Philadelphia officials promise crackdown on Center City traffic scofflaws

Added enforcement of traffic laws will focus on Market and Chestnut streets.

(Emma Lee/WHYY)

(Emma Lee/WHYY)

Philadelphia officials Thursday announced a concentrated crackdown on traffic scofflaws to address Center City’s growing traffic congestion problems.

Speaking alongside officials from the Philadelphia Police Department, the Philadelphia Parking Authority, SEPTA, and City Council President Darrell Clarke, Mayor Jim Kenney described the focus of this traffic law enforcement initiative.

Philadelphia Parking Authority Director Scott Petri joins city and SEPTA Philadelphia officials to announce a new effort to address Center City congestion by stepping up enforcement of traffic laws starting Monday along Market and Chestnut streets. (Emma Lee/WHYY)

“It’s great to be working with everyone today to enhance enforcement of bus, bike, and right-turn-only lanes on Market and Chestnut streets,“ he said. “We have all seen it: Backups happen when people double-park — the dreaded double-park — stop in a bus lane, and make other illegal movements. Heavy traffic backs up buses, stalls delivery trucks, and forces cyclists to weave in and out of lanes or to jump up on the sidewalk.”

PPA Executive Director Scott Petri and police Chief Inspector Melvin Singleton said their agencies will adopt a no-tolerance approach to double-parking, blocking bike lanes, illegal U-turns, blocking-the-box, and other traffic violations along Chestnut Street between 22nd and 10th streets and down Market between 13th and Seventh streets.

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Neither Singleton nor Petri would say how many more officers — if any — they would deploy during the increased enforcement push, which Deputy Managing Director Brian Abernathy said would continue through Thanksgiving.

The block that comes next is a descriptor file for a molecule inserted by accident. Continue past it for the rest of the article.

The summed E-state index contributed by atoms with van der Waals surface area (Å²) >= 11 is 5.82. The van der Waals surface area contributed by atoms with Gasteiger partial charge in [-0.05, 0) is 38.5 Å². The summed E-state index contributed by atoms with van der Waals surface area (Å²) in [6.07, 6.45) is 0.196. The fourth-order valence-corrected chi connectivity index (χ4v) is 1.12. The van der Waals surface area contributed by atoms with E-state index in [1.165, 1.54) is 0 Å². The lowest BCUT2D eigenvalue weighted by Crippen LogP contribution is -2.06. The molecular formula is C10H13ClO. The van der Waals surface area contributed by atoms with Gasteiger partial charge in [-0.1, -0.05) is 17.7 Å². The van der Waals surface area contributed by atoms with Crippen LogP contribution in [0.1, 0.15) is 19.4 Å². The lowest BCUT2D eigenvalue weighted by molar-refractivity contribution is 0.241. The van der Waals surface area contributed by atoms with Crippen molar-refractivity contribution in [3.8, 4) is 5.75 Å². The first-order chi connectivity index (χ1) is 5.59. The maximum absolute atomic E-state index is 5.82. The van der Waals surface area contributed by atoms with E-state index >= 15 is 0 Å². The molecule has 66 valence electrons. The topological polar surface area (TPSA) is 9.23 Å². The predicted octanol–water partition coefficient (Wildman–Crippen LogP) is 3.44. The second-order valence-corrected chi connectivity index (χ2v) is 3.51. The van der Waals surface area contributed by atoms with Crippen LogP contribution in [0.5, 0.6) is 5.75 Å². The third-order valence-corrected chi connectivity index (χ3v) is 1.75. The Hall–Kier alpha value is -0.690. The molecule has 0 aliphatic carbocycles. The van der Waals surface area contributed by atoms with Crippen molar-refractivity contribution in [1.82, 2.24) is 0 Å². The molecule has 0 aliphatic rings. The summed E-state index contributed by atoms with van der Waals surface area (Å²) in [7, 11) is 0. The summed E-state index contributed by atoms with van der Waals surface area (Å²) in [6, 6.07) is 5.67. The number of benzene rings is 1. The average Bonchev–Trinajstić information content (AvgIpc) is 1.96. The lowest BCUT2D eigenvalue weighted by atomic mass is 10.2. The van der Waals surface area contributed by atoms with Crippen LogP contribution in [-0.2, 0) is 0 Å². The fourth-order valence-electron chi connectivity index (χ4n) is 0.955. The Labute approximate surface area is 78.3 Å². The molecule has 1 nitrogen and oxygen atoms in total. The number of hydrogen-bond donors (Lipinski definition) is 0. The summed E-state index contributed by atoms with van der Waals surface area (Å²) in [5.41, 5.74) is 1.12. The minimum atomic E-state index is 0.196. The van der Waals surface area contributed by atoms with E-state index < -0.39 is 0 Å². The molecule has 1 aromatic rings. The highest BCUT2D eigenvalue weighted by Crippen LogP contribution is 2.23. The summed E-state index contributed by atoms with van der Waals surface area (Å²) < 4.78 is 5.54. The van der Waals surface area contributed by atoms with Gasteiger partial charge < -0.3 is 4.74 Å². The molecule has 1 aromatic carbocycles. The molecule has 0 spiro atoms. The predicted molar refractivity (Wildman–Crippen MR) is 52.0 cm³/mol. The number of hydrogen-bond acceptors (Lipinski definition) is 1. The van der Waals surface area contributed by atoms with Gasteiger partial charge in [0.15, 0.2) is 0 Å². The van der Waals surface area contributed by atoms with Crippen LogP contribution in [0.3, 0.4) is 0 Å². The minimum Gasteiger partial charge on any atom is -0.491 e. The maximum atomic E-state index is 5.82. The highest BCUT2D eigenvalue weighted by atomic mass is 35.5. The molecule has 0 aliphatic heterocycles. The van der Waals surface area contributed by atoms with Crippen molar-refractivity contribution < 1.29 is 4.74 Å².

According to Petri, PPA officers have issued 3,300 bus zone enforcement tickets on Market and Chestnut streets in the past two years. Petri also said the parking authority issued 298,000 tickets for safety violations in Center City in the past year alone — making up 40 percent of the agency’s tickets in the area.

Traffic snarls hamper SEPTA service

One of the primary focuses of the city’s traffic crackdown will be to unclog some of the blockages that have slowed down SEPTA’s buses in recent years. SEPTA buses have seen average bus speeds decline 1 percent the last few years – a seemingly tiny change that multiplied over hundreds of buses each covering routes dozens of miles long adds up to significant delays. Bus ridership has fallen 17 percent in five years, with SEPTA officials citing slower trips as one of the primary reasons.

Increased congestion is one of Center City’s growing pains – the city has grown by more than 100,000 residents in the past decade, with most of the expansion focused in the downtown core and surrounding areas, which have also added 50,000 jobs. In February, the Center City District issued a report arguing that the increased congestion threatened to choke off the city’s ongoing development.

Earlier Thursday, Clarke introduced a bill to create a new class of traffic enforcement officers – unarmed officials who’d have the ability to issue tickets but not make arrests. Clarke first floated the proposal last year, noting that other cities have used similar enforcers to regulate traffic for less than the cost of a fully vested police officer. The Fraternal Order of Police opposes the idea.

Clarke’s proposal would require an amendment to the City Charter, meaning it would end up on the May ballot as a voter referendum should City Council and the mayor both approve it.

Thursday’s announcement was held before a battery of news cameras and microphones on the northeast corner of Broad and Chestnut streets. As the mayor and other officials spoke, an unmarked car driven by an uniformed police officer sat parked on the median of Broad Street behind them — a clear violation of Section 12-913 of the Philadelphia Code.

A reporter approached the car, but the officer behind the wheel declined to roll down his tinted windows. Instead, he turned the ignition, signaled to join traffic, then drove away.

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